And I'm only seven pages in. You get the picture... this is a really rewarding read if you love skillful writing. ( )
  whipbird | Aug 28, 2011 |
scandal, gossip, high society, socialites, hustler, gay, homosexual, bisexual, fiction, capote, truman capte, unfinished work, final novel, scandalous, celebrities ( )
  MsDLB | Jul 6, 2010 |
For years after Capote published In Cold Blood, he told everyone he was working on a masterpiece that would rival Proust's Remembrance of Things Past. It would be called Answered Prayers, and it would incorporate everything Capote knew about writing both fiction and nonfiction.

Unfortunately, though he thought about the work obsessively, he only wrote three chapters. Those chapters are what make up this book. And they leave you positively hungering for more. Answered Prayers is a roman a clef where the names have been changed, but certainly not to protect the innocent. I don't think there's an innocent character in this book. They're all obsessed with sex or money or power. And sometimes the name change is the only thing fictional about the character.

This book is a perfect companion read to Capote by Gerald Clarke because in it you get the facts that form the basis of the barely disguised fiction in this one.

This is a must read for fans of Capote. But it will leave you wishing he'd spent more time writing and less time boozing and pilling his way to the grave. ( )
3 vote jennyo | Oct 7, 2006 |
Showing 4 of 4
"It was the transparent identities in [the final chapter] that did Capote in. Even to this day it is fashionable in fashionable circles to take the line that poor Truman lost his marbles ... it is clear that Capote had the raw material for a best-selling nonfiction book and should have written it as just that."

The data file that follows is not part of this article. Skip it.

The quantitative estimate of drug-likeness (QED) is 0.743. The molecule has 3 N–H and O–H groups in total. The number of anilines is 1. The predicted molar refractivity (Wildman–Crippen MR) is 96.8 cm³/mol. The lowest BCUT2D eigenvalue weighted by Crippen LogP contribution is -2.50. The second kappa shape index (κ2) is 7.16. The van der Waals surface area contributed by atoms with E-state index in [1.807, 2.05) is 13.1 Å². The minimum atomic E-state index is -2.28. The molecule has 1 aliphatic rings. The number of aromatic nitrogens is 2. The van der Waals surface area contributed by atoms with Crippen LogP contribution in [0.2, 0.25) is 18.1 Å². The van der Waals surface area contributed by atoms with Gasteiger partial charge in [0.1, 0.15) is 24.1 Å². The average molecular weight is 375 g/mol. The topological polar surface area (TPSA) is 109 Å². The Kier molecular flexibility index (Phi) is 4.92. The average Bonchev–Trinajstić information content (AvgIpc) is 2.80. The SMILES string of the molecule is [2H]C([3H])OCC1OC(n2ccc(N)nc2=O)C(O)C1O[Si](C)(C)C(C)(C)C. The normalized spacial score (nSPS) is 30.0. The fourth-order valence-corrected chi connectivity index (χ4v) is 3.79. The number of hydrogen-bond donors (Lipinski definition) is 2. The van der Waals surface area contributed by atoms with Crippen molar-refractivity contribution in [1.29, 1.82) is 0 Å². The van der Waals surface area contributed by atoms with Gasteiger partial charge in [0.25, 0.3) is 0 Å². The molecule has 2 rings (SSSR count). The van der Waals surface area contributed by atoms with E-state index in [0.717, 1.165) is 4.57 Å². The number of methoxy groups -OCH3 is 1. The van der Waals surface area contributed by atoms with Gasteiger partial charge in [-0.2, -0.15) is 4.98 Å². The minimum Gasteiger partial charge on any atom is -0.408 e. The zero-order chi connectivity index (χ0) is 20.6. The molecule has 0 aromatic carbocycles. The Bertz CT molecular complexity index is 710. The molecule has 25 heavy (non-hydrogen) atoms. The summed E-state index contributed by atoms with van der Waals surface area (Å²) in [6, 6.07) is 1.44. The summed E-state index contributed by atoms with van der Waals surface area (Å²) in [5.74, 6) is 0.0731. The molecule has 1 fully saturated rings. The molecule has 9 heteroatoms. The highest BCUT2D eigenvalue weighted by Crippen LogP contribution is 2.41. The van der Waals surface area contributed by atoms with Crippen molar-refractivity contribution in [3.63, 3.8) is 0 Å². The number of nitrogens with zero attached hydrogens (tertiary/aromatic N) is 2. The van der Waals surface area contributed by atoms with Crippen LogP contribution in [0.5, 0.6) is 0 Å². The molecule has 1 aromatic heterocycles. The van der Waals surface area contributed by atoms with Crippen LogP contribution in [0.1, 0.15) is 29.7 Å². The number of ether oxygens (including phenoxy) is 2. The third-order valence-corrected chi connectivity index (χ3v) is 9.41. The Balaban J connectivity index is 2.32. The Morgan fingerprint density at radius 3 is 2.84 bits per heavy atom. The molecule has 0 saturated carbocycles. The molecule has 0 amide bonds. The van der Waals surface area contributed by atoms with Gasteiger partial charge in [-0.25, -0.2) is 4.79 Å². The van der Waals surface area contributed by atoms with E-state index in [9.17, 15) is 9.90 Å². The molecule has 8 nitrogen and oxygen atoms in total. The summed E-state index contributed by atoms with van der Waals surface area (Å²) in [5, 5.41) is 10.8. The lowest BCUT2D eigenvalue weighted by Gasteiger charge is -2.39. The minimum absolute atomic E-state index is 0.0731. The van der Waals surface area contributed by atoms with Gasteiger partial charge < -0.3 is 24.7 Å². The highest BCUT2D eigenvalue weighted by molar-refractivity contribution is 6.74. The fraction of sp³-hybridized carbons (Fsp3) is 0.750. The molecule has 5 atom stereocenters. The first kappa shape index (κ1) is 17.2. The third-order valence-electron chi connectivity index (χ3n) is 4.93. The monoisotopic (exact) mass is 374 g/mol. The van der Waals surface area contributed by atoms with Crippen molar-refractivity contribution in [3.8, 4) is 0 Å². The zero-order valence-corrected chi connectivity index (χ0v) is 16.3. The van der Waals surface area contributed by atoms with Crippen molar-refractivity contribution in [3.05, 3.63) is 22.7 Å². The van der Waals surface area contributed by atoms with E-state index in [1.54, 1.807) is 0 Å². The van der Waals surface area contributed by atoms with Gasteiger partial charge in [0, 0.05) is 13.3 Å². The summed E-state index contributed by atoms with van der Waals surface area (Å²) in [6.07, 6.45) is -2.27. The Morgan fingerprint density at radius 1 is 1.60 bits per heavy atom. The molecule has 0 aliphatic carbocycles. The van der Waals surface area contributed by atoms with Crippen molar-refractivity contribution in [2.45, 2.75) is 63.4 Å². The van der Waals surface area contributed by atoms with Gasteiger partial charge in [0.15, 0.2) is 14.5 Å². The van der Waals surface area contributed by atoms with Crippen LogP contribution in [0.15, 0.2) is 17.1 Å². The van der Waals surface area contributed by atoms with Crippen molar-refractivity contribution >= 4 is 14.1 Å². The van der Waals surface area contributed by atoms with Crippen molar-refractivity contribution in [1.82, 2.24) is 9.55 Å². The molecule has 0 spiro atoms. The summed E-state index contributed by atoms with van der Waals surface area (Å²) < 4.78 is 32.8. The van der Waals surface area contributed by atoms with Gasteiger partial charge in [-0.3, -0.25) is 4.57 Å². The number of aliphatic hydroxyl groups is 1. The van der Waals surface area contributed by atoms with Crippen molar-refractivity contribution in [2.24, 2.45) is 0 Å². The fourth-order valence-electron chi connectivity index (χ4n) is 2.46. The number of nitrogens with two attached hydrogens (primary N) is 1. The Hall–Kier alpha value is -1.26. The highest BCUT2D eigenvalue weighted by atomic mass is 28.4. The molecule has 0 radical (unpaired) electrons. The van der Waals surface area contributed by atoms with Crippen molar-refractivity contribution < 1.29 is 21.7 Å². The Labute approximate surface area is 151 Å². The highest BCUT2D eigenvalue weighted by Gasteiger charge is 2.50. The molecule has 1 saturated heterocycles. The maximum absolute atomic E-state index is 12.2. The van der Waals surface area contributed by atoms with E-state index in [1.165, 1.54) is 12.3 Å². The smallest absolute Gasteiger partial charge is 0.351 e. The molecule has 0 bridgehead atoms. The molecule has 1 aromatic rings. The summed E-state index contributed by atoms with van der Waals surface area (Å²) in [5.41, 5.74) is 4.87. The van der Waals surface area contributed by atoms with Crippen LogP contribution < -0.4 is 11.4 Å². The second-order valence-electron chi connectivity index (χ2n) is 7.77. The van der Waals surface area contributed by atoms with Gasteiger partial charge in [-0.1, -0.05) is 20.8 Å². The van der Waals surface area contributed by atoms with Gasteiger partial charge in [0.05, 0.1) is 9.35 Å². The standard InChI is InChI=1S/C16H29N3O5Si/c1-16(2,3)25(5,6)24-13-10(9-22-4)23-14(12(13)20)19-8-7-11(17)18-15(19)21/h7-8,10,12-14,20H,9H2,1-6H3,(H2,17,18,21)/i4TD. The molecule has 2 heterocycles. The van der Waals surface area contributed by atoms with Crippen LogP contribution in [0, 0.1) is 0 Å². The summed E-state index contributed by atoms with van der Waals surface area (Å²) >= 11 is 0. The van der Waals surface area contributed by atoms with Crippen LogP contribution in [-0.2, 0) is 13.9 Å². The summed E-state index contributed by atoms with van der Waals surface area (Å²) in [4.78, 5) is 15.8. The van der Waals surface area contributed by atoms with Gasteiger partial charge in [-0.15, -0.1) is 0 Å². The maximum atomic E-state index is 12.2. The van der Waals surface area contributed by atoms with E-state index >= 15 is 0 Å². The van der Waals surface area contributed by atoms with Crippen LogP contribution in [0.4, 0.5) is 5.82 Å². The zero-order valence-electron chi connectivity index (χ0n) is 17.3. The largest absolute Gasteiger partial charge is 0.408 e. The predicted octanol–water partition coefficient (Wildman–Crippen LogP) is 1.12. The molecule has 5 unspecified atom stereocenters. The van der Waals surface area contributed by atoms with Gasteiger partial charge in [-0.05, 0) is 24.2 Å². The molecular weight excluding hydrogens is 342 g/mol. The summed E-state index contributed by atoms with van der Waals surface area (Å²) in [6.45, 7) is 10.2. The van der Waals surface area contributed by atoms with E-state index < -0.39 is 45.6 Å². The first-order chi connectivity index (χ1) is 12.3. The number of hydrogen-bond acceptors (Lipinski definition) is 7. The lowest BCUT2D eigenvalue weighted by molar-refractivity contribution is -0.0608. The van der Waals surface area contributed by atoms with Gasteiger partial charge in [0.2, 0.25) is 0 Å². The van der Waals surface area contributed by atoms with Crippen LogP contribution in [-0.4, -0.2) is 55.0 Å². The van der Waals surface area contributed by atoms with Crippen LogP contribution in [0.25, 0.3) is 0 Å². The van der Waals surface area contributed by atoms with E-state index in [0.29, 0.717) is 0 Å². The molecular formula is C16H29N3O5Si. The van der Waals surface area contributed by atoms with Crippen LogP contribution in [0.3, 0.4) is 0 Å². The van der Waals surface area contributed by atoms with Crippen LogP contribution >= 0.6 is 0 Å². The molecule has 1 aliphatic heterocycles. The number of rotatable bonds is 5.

"The trouble with 'Answered Prayers' is that Capote at this stage was not amenable to the demands of nonfiction. He was out of control in his life and in his art. ... Nonetheless, out of this conflict Capote could occasionally create art. Between the cloudbursts of malice there are flashes of prose in 'Answered Prayers' that bring the aching reminder of a more whole writer, prose that makes the heart sing and the narrative fly."
added by jasbro | editThe New York Times, Tina Brown (Sep 13, 1987)
 
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Epigraph
More tears are shed over answered prayers than unanswered ones. Saint Teresa
Dedication
First words
Somewhere in this world there exists an exceptional philosopher named Florie Rotondo.
Quotations
Last words
(Click to show. Warning: May contain spoilers.)
Disambiguation notice
'"Unspoiled Monsters," "Kate McCloud," and "La Côte Basque" were originally published in Esquire' T.p. verso
Publisher's editors
Blurbers
Publisher series
Book description
"Before his passing, the author had already begun referring to Answered Prayers, for which he received at advance in 1966, as a 'posthumous novel.' On the Dick Cavett Show in 1971, he said, 'either I'm going to kill it, or it's going to kill me.'" -- Huffington Post, 11/1/2012

"Truman Capote was the darling of an inner circle he called his swans—Babe Paley, Slim Keith, Lee Radziwill, C. Z. Guest, Gloria Guinness, Marella Agnelli. He was their baby wizard, their bitchy sister, their father confessor. They told him who had slept between the Porthault sheets and where all the bodies were buried. The day he published a fraction of what he had learned in their company in “La Côte Basque, 1965,” he created a new art form: social suicide."  Vanity Fair, April 1988.
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The three completed chapters of Capote's unfinished novel, focusing on P.B. Jones, an amoral bisexual who has tumbled from the jet-set heights, are accompanied by an introduction by the editor.

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Penguin Australia